While both studies explored NGALs predictive ability in AKI, Dai et. al. investigated both blood and urine NGAL while Si Nga et al. investigated only urine NGAL. Neither study completed a power analysis to determine sample size, which increases the risk of a type one error. The two studies reported statistically significant p values and AUROC values were considered good, leading both to conclude that NGAL is a clinically useful biomarker in predicting AKI. However, Dai et al. had stricter exclusion criteria, better control of internal validity and gave descriptive statistics of the sample groups. Si Nga et al. attempted to control internal threats by limiting the study to five days to control for treatment related confounders. However, many threats were introduced due to the study’s lack of strict exclusion criteria and lack of consistent setting. Due to the small sample sizes and being single center study’s, both have a lack of generalizability necessitating the need for further research.
Due to its consequences, earlier recognition of AKI is imperative in order to decrease the short and long term morbidity, mortality and cost of this condition. Future investigation that includes large multi-center studies are warranted if NGAL is to be clinically useful in septic patients with impending AKI. Those studies need to carefully control for confounding factors to decrease internal threat. As with the two studies discussed here, research has been suggestive, but not conclusive on the ability of blood and urine NGAL to predict AKI in septic patients.
Quantitative Research Literature Review Table
Dai, 2015, Critical Care, vol 19 (223)
Hypothesis: The Biomarkers NGAL, CYS-C and sTREM-1 will diagnose and predict sepsis associated AKI faster than current practice.
Data collected on age, gender, etiological factors and underlying disease. SOFA and APACHE II scores. sCr collected on admission and every 12 hours, urine output recorded every 2 hours. Baseline WBC, CRP, and PCT.
n = 112 patients with sepsis. Non-AKI n= 57. AKI n=55
Age: Non- AKI =51.0 +/- 15.6. AKI: 49.8 +/- 15.4.
Male: Non-AKI- 35 Male AKI- 27 Female Non-AKI- 22 Female AKI- 28
Other variables controlled for: Age, MAP, APACHE II, SOFA, sCr, WBC, PCT, urine and plasma for NGAL, CYS-C and sTREM-1 and survival rates
Continuous variables with normal distributions are reported as mean ± standard deviations. Means between two groups analyzed using Students t test. Continuous variables not normally distributed stated as median values and interquartile range and compared using the Mann-Whitney U test. Qualitative variables stated as number (percentage) and compared using chi-square or Fishers exact test. Log-rank test calculated between group differences. Odds ratios and Confidence Intervals were analyzed using generalized estimating equations. Variables combined into three models 1. no moderator 2. sCr as moderator 3. MAP, APACHE II, SOFA, PCT and sCr. ROC used to determine biomarker ability to detect AKI. AUROC was used to evaluate how well the model could determine AKI from non-AKI sepsis patients. P values < 0.05 considered statistically significant.
Predictive value of plasma and urine NGAL in development of AKI:
Plasma NGAL- AUROC 0.830, 95% CI 0.741 to 0.919. P <0.01. Urine NGAL- AUROC 0.879, 95% CI 0.793 to 0.948. P < 0.01 Both indicate good accuracy.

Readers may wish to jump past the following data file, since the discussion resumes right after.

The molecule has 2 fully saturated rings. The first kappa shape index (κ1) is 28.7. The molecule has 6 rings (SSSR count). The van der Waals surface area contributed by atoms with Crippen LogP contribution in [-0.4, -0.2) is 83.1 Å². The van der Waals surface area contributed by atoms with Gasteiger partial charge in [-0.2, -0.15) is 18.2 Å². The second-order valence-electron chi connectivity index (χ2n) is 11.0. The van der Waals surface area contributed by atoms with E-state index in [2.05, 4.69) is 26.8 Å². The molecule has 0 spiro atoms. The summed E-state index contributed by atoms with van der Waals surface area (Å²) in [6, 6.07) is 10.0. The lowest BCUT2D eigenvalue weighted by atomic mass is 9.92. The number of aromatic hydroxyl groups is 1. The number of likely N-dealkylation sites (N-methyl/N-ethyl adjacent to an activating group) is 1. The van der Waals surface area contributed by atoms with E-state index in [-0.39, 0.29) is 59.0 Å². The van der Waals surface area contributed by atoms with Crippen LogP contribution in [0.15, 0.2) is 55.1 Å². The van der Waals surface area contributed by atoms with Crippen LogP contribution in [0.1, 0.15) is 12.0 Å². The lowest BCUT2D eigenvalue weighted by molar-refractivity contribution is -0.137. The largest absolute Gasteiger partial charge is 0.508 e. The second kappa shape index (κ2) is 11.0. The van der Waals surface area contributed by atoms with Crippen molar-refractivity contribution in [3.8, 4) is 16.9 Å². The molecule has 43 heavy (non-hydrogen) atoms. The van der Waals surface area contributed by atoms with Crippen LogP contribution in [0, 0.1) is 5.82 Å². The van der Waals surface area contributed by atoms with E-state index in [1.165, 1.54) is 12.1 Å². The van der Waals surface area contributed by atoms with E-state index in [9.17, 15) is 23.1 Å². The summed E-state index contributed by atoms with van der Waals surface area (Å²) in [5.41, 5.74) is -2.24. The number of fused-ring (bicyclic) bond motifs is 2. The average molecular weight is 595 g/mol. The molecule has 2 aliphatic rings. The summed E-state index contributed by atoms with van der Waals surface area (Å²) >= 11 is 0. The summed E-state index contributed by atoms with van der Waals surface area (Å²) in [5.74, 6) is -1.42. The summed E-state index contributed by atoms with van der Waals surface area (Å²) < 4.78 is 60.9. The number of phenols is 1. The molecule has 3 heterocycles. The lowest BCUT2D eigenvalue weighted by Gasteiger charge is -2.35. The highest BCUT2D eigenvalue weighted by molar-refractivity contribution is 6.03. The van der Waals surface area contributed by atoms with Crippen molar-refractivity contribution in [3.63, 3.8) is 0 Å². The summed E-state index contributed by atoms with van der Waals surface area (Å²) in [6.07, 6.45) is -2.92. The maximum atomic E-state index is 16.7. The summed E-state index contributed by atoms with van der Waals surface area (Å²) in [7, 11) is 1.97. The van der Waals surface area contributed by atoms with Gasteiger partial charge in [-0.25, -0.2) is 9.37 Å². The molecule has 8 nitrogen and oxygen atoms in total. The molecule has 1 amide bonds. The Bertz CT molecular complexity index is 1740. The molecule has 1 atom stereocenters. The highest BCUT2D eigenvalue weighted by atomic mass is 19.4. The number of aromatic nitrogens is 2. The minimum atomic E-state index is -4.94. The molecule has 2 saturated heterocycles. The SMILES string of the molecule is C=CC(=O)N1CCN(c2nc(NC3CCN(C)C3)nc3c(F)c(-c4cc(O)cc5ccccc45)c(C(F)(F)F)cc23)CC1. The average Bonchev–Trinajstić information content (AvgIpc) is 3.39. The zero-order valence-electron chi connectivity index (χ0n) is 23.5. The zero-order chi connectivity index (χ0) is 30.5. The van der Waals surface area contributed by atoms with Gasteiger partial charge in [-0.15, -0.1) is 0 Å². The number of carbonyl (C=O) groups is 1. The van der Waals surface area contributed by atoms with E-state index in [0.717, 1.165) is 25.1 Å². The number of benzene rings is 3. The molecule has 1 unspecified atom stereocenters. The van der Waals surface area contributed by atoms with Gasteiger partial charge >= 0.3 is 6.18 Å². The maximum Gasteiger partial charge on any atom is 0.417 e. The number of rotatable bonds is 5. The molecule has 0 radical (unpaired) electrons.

Diagnostic value of plasma and urine NGAL:
Plasma NGAL- AUROC 0.823, 95% CI 0.730-0.916. P <0.01. Urine NGAL- AUROC 0.855, 95% CI 0.777-0.933
AKI risk: plasma NGAL
Model 1. p<0.001
OR CI (95%)
Model 2. <p0.001
Model 3. p<0.001
AKI risk: urine NGAL
Model 1. p <0.001
Model 2. p <0.001
Model 3. p = 0.001
– neutrophil gelatinase-associated lipocalin
– soluble triggering receptor expressed on myeloid cells -1
– Acute Kidney Injury
– Intensive Care Unit
-Sequential Organ Failure Assessment
Acute Physiology and Chronic Health Evaluation II
– white blood cell,
– pro calcitonin
– chronic kidney disease
– renal replacement therapy
– mean arterial pressure
– receiver operating characteristic
– area under the receiver operating characteristic curves
Quantitative Research Literature Review Table
Si Nga, 2015, BioMed Research International, 2015, 413751-8
What was the purpose of the study?
To determine the efficacy of urinary NGAL as predictor of AKI and death in septic patients admitted to the emergency room.
Hypothesis is that urinary NGAL is a predictor of AKI and death in septic patients admitted to the emergency department.
This was a prospective observational cohort study involving all septic patients admitted into a University hospital from January 2013 to May 2014.
Data was gathered on samples of blood collected once daily for five days or earlier (discharge or death). Urine NGAL and sCr within the 1
Healthy control= 20
Non-AKI = 47
Age: 68 ± 15.4
During hospitalization = 34
Urine was analyzed for uNGAL and sCr within the first 24 hours after admission (uNGAL1), between 24h and 48 h (uNGAL2), and at moment of AKI diagnosis (uNGAL3).
Continuous variables with normal distribution were stated as ± Standard Deviation. Non-normal distribution states as median and interquartile range. Categorical variables described as percentage. Continuous variables with parametric data was analyzed with the Students t test and Kruskal-Wallis test for non-normal data. Diagnostic characteristics of urinary NGAL prediction of AKI used AUCROC analysis.
uNGAL 1 0.83 = 0.03
uNGAL 2 0.81 = 0.01
uNGAL1/uCr1 0.87 = 0.02
uNGAL2/uCr2 0.89 = 0.0001
– neutrophil gelatinase-associated lipocalin
– Acute Kidney Injury
– serum creatinine
– Acute Physiology and Chronic Health Evaluation II
– emergency department
– chronic kidney disease
– Area Under the Receiver Operating Characteristic Curves
– urinary neutrophil gelatinase-associated lipocalin
– Urine Creatinine